Into The Woods


A couple of times last week we had open house, with the kids inviting various friends around. Thursday was one of those days. I got out quite late and had another short zig-zag around a few local spots. The aim had been to arrive at or near the Lots in time to see the sunset, and although I did just about make it, I could really have done with being there about 15 minutes sooner. Whilst I was still in the woods, I caught glimpses of the western sky through the trees, which suggested that the sun was suffusing it with a warm glow of oranges, yellows, pinks and purples. By the time I had a clear view I felt that I was only seeing the final fling of the show.

Not to worry: any disappointment I might have felt was more than compensated by the fact that I bumped into two of the most talented and creative people I know*: the Painter and the Glass Artist and it was lovely to catch up with them both.

(*Not that I keep a league table of talented and creative acquaintances and friends. That would be weird.)

You’ll have noticed that I’ve skirted around Wednesday: on Wednesday we had Our Grand Day Out – a trip to Lancaster. Ta-dah! Not that there is anything wrong with Lancaster, in fact, it’s really worth a visit, but it’s our local town, so not much of a departure for us. However, we took a tour of the castle which was excellent: highly recommended. In the past, lots of castles have featured on this blog – they’re one of the things we all really enjoy – but Lancaster will have to wait; next time I shall take my camera. Whilst we were there, I bumped into another old friend and colleague, now working at the castle, and discovered that he also ranks highly in the ‘talented and creative’ stakes, what with having become a playwright.

After a very pleasant lunch at Molly’s, we went to the cinema to see ‘Into The Woods’. Did I ought to offer a review? I’ll give it 4 out of 5, because 4 (out of 5) of the family enjoyed it. My appreciation was somewhat marred by the fact that A kept elbowing me awake. That’s a couple of hours of my life I shall never get back.


We had one errand to run in Lancaster too: a trip to the draper and haberdasher. Little S had hit upon the notion that he wanted to make himself a Teddy Bear. As you can see – he has. Well, it was a joint effort really, in which everybody had a hand (except me – I was out with my camera, but that’s another story). I suppose this means that TBH and the kids all get promotions into the top tier of the creativity league too. A and S have jumped on the bandwagon and both have materials for their own Teddy Bears.


I mentioned the possibility of branching out into recipes: here’s a very simple soup one (to go with the bread from earlier in the week). It’s so simple, I think the only reason it works is because it’s based on homemade stock. None of the quantities are precise, because they don’t need to be.

Into a big stock pan chuck:

  • A chicken carcass, stripped of any useable meat.
  • A carrot
  • An onion, halved. Don’t bother to remove the skin it gives the stock a nice colour.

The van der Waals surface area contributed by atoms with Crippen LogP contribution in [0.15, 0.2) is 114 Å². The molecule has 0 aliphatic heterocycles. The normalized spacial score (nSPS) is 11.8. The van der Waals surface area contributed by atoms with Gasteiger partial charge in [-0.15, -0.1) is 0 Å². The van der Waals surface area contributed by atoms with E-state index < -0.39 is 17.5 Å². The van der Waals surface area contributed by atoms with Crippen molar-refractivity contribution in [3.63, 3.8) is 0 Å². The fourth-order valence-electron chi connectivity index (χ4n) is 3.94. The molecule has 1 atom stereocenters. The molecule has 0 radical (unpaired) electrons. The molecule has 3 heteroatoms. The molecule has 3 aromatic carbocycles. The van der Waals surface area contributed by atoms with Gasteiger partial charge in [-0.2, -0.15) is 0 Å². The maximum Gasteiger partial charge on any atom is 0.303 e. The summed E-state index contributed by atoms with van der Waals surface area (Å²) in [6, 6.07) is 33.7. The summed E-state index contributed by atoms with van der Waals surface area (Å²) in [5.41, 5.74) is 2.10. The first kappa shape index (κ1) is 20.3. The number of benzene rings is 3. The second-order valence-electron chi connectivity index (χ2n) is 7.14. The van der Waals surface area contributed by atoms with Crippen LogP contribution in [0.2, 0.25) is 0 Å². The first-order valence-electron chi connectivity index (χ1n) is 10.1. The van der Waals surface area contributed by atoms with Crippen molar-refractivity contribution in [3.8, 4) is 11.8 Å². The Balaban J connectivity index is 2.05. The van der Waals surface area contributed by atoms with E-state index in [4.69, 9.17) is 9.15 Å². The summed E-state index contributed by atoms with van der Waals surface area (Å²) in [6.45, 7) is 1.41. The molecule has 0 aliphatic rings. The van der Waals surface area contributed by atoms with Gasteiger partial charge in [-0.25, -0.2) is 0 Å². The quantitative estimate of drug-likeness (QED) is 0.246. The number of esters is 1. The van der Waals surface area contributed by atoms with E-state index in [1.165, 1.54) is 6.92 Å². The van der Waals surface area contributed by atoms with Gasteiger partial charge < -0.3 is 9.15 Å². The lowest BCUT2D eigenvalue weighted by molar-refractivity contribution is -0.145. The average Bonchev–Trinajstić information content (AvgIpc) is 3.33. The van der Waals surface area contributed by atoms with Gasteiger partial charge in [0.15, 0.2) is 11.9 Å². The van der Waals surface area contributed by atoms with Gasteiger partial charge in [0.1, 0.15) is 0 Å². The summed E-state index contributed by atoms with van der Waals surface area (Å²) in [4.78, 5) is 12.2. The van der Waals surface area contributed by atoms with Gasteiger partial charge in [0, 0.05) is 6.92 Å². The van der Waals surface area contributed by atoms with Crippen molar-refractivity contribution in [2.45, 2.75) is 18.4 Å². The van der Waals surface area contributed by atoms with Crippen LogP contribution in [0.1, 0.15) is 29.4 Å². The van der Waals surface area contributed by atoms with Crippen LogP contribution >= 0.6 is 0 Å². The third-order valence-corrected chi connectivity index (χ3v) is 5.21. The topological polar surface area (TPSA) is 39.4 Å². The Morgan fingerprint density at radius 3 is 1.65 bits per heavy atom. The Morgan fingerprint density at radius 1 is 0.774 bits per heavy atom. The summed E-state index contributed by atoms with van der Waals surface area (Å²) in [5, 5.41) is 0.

• The leafy bits from a bunch of celery.
  • Half a dozen peppercorns.
  • Any other tired vegetables from the fridge, or vegetable trimmings, parings etc.
  • Enough water to cover that lot.

Put it on a low heat and leave it for an age. (You want it to simmer gently for a few hours).

For the soup:

  • on a low heat, sweat some veg – I used onions, leeks and carrots – in your fat of choice (mine’s currently ghee, but I think I might have used rapeseed oil this time). For soups or stews I put the lid on the pan and leave the veg until it’s properly softened (stirring it now and again).
  • Add enough stock to give the sort of consistency of soup you fancy. Chuck in some left-over cooked chicken if you have some. Simmer for say 20 minutes. (But 10 would do I think.


How did it go down? I’ll give it 3 out of 5, because B and TBH and I all liked it. S and A weren’t so unreservedly enthusiastic, but then they’re fussy.

Into The Woods



Along with other small songbirds, robins are relatively short-lived. They live, on average, only a couple of years, but a few reach quite an advanced age. The oldest known wild individual was 11 years 5 months.

from the RSPB website.

Is that why some of them are grey at the temple?

Tuesday’s walk was part of A’s homework. This was a project set for Religious Studies and essentially required them to perform some sort of act of generosity. What a fabulous homework! She has chosen to help with our village Field Day’s fund-raising coffee morning. To that end she wrote a piece for the Parish Magazine; will help on the day and has also designed a poster which we were now distributing around the village.


Now Silverdale isn’t a huge village – I found something on t’interweb which claims that the electoral ward had a population of 2,035 according to the 2011 census – but it is quite sprawling; there are odd bits here, there and everywhere, so a walk taking in the various potential sites for posters was quite a good one.


And we detoured to some favourite spots too. Like Woodwell again…


Despite the improved weather, compared to the previous day’s walk, I still didn’t take all that many photos. I think that was because I was too busy chatting to the kids about this and that. TBH wasn’t with us because she was decorating our downstairs bathroom. She already decorated it a while ago, having chosen a paint which I would describe as ‘Submarine Grey’. The rest of the family expressed dismay at her choice, but when it was finished we decided that we liked it. TBH didn’t. So now she has painted it a different grey, with yet another hue for the ceiling. A has dubbed the room ‘50 shades’.